Now Isaiah says, in verses 5 – 7, which are not part of the Old Testament reading for today, that the people of Israel will hire outsiders to herd their flocks and bring in foreigners to work in the fields (verse 5). Isaiah also proclaims that the people of Israel will feast on the bounty of other nations (verse 6).

It is hard to hear Isaiah’s promise of hope contained in verses 1 – 4 and 8 – 11 when you look at verses 5 – 7. That’s because we have already outsourced many of our jobs and we quite willingly let foreign workers work in our fields. We have mostly definitely feasted on the bounty of other nations and on the bounty of this world, to the point that we have become fat, lazy, and self-centered.

Now, I am not arguing against abolishing the various free trade agreements that are so much a part of the global economy. Nor am I arguing for the banning of immigration into this country or a ban on the hiring of undocumented workers. We, as a society and a country, have allowed that to happen because we want the benefits of that cheap labor. We want cheap goods; we will go to any length to keep the costs of our goods low. We do not care about the quality of working conditions in factories in the third world nor do we care about the conditions immigrant workers (legal or otherwise) have to endure while working in some of the worst jobs in this country. All we care about is that we get our goods at the lowest possible price.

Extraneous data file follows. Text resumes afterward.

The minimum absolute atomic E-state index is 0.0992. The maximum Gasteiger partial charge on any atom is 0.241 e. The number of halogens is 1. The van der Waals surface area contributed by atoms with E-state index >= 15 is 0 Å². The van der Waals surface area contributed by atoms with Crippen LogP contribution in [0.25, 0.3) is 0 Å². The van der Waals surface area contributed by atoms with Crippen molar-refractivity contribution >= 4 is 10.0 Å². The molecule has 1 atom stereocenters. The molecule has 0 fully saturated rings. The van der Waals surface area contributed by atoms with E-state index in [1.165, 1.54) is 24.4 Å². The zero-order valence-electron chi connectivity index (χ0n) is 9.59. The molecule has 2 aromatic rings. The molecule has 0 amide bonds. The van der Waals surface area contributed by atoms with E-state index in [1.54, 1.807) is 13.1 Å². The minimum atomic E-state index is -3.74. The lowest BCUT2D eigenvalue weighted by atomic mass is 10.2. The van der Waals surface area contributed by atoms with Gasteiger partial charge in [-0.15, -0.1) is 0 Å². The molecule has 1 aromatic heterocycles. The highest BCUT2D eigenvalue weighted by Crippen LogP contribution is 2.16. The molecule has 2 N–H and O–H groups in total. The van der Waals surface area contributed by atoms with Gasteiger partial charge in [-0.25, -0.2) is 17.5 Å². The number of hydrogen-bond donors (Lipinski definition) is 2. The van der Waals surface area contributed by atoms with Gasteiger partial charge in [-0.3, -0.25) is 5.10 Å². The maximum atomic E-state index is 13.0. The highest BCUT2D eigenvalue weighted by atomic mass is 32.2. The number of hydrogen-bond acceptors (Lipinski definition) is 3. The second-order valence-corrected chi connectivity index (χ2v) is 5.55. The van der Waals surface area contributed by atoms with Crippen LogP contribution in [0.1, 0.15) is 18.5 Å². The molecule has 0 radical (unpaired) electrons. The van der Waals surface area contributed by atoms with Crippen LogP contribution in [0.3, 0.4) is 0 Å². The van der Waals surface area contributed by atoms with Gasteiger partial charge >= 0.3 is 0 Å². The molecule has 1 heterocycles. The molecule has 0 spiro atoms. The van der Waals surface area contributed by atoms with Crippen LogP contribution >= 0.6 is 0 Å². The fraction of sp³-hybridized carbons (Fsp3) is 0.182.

It is our unwillingness to demand quality and to pay the price for quality that underlies the economic crisis we are facing right now. We have grown used to cheap oil and we see the only solution in more oil, not other solutions. We have grown use to bountiful harvests, aided by countless pesticides and herbicides, and we care little about what this does to the food or the workers that handle the food.